We hiked to Strawberry Peak from Colby Canyon, my first time hiking that route. This took us up a few sections of class 3 climbing that challenged my fear of heights and was pretty adventurous. The climbing part wasn’t half as bad as I expected it be; it was 3/4 as bad. I knew there was some rather tedious climbing involved but I thought it would be a little more straightforward than it was. Thankfully, we did this hike as a one-way car shuttle to Red Box so we didn’t have to down-climb those boulders. From the peak, we enjoyed amazing views in every direction and feasted on chocolate covered strawberries for a treat. It was a beautiful day with great company.
I had no idea what I was getting myself into on this one. All I knew was that it was an endurance trek. Thinking that it couldn’t be any worse than a Mt. Baldy snow hike, I saw it as a piece of cake. This ended up being 9 of the toughest miles that I’ve hiked on any trail. We started out on a real trail and then took a “use” trail shortly after that. This consisted of miles of bushwhacking while ascending and descending steep, rocky terrain. At times, we could feel the terrain collapsing beneath every step. I have learned to never trust the rocks in the Santa Monica Mountains. Most of them move. They move under your feet, and they break away when you grab them to try and keep your balance or prevent a fall. I witnessed quite a few falls during this adventure, and three of them were mine. Two of my falls were caught on video, which you will see here.
A lush aspen forest, multitudes of wildflowers, pristine alpine lakes, all leading up to a pass overlooking an alluring backcountry. Piute Pass provides the quintessential Sierra experience. The elevation gain is gradual enough that anyone in relatively good physical condition can accomplish this hike in a day. The hike is 10.3 miles round trip with 2,300 feet of elevation gain, so it should take anywhere between 5 to 8 hours to complete.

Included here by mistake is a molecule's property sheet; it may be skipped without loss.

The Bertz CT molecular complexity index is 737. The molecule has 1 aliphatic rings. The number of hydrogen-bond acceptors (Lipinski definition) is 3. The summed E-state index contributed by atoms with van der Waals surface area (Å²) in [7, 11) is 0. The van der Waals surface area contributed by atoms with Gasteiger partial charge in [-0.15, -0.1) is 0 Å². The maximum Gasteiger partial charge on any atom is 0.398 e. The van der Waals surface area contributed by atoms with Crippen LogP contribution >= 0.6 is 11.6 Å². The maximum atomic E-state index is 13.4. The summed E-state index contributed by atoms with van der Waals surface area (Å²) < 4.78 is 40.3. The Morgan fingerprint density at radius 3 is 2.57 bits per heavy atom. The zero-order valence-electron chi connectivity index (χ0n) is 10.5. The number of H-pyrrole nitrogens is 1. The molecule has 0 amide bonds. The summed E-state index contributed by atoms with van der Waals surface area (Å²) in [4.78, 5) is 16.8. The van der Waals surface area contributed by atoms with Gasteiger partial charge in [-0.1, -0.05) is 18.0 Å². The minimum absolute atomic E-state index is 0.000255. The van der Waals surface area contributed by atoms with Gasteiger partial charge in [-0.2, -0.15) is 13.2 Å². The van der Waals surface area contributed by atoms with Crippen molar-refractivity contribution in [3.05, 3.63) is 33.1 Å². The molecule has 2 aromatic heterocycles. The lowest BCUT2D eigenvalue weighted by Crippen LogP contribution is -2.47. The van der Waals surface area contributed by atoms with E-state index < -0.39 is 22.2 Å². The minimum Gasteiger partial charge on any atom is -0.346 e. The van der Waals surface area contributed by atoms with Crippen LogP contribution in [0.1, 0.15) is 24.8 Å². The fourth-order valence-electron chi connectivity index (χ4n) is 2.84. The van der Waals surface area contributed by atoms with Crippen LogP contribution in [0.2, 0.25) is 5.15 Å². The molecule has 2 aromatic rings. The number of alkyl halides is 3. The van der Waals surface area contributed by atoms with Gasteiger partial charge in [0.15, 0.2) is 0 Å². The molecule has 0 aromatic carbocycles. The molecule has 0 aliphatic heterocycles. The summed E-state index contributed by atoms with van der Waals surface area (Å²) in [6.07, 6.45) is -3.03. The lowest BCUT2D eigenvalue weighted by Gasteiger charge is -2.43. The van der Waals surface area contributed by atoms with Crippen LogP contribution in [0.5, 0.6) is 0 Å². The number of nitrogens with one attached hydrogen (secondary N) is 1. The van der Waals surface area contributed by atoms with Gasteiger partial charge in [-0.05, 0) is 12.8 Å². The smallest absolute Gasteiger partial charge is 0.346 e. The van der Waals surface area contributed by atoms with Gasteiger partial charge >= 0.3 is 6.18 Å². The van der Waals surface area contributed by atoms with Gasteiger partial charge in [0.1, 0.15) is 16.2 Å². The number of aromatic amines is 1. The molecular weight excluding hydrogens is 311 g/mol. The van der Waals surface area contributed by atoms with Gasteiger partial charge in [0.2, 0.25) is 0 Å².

This hike had been on my list for a long time, so I set off on the adventure on the last day of August when summer was still in full swing. Come along on the journey with me and see why you should add Piute Pass to your list of Sierra destinations.
Hope you enjoy this latest episode of Tales of the Trails! 🙂
It all started that morning at the Mammoth Mountain Adventure Center as our group waited to board the bus that would take us to the trailhead. I saw a nice ranger standing by and asked her to verify some information on the hike I wanted to do, which was slightly different from the group’s goals. I told the lady that I was going to Thousand Island Lake and inquired about the River Trail, which was the route recommended in my guidebook, “50 Classic Day Hikes of the Eastern Sierra,” by Devon Fredericksen and Reed Harvey. I wasn’t quite prepared for her response.
Oh, you’re going to Thousand Lake? That’s a tough one. You shouldn’t take the River Trail, that’s steep. You need to take the High Trail. It will be more gradual.
I was perplexed.
But the guidebook I have suggests taking the River Trail. It’s supposed to be 14 miles round trip and can be done as a day hike.
She remained adamant.
I don’t know what guidebook you’re reading. That’s going to be really tough.
She then took out a map and showed me the trail from Agnew Meadows, which was the starting point, all the while trying to encourage me to take the High Trail, which was about two miles longer, but supposedly more scenic. I didn’t have my own map of the area and the store where I could have purchased one wasn’t open yet, so I stuck with my original intent to follow the advice of the guidebook and take the River Trail. I admit, after the ranger’s reaction, I felt some apprehension.
About a mile or so into the hike, I was off and on my way to Thousand Island Lake. Since the guidebook stated that this was a popular trail and that the lake had been nicknamed “Thousand People Lake,” I figured I wouldn’t be alone. Yet, for the most part, I was. It didn’t bother me much, though. I often prefer solitude when trekking in the backcountry, although it is nice to have a partner sometimes.
The trail gradually ascended, never straying far front the San Joaquin River tumbling down below. At one point, the trail got really close to the river and I took a slight detour to check out a cascading waterfall.
Shortly after I returned to the trail, I met a group of backpackers coming toward me, each carrying packs that appeared to weigh at least 50 pounds apiece. We greeted each other and, of course, they asked where I was headed.
I’m going to Thousand Island Lake.
I braced for the reaction.
Oh, wow. That’s quite a slog. You’ve got a ways to go and it’s a trudge from here.
I tried my best to appear unfazed.
Well, I’m used to long day hikes. I’ve hiked twenty-two miles in a day before.
Their eyes widened.
Wow, you must be a serious mountain woman!